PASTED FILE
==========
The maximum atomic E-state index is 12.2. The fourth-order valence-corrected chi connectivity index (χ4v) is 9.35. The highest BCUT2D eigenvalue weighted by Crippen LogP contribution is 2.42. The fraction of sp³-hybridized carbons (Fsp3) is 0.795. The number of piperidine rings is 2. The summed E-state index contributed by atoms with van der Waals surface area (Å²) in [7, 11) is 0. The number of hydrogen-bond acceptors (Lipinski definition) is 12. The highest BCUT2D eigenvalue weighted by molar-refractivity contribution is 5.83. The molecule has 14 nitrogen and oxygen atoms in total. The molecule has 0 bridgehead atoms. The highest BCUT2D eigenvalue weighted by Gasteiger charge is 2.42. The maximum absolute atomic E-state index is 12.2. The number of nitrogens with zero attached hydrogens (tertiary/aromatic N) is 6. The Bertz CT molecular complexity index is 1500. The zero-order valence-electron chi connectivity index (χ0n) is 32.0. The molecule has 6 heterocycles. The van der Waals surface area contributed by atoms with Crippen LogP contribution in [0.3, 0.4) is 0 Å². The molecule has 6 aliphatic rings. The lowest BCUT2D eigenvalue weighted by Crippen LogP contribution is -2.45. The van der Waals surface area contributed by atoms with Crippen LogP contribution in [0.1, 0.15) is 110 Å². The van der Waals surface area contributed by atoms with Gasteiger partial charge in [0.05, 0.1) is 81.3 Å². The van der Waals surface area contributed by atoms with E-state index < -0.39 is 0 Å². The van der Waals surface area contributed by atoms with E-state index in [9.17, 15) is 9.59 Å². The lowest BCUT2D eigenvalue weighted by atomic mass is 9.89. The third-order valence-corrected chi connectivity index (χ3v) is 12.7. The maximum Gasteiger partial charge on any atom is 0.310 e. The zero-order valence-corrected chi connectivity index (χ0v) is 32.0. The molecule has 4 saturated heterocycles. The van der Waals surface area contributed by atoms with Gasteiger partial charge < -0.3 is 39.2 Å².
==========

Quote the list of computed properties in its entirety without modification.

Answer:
The maximum atomic E-state index is 12.2. The fourth-order valence-corrected chi connectivity index (χ4v) is 9.35. The highest BCUT2D eigenvalue weighted by Crippen LogP contribution is 2.42. The fraction of sp³-hybridized carbons (Fsp3) is 0.795. The number of piperidine rings is 2. The summed E-state index contributed by atoms with van der Waals surface area (Å²) in [7, 11) is 0. The number of hydrogen-bond acceptors (Lipinski definition) is 12. The highest BCUT2D eigenvalue weighted by molar-refractivity contribution is 5.83. The molecule has 14 nitrogen and oxygen atoms in total. The molecule has 0 bridgehead atoms. The highest BCUT2D eigenvalue weighted by Gasteiger charge is 2.42. The maximum absolute atomic E-state index is 12.2. The number of nitrogens with zero attached hydrogens (tertiary/aromatic N) is 6. The Bertz CT molecular complexity index is 1500. The zero-order valence-electron chi connectivity index (χ0n) is 32.0. The molecule has 6 heterocycles. The van der Waals surface area contributed by atoms with Crippen LogP contribution in [0.3, 0.4) is 0 Å². The molecule has 6 aliphatic rings. The lowest BCUT2D eigenvalue weighted by Crippen LogP contribution is -2.45. The van der Waals surface area contributed by atoms with Crippen LogP contribution in [0.1, 0.15) is 110 Å². The van der Waals surface area contributed by atoms with Gasteiger partial charge in [0.05, 0.1) is 81.3 Å². The van der Waals surface area contributed by atoms with E-state index < -0.39 is 0 Å². The van der Waals surface area contributed by atoms with E-state index in [9.17, 15) is 9.59 Å². The lowest BCUT2D eigenvalue weighted by atomic mass is 9.89. The third-order valence-corrected chi connectivity index (χ3v) is 12.7. The maximum Gasteiger partial charge on any atom is 0.310 e. The zero-order valence-corrected chi connectivity index (χ0v) is 32.0. The molecule has 4 saturated heterocycles. The van der Waals surface area contributed by atoms with Gasteiger partial charge < -0.3 is 39.2 Å².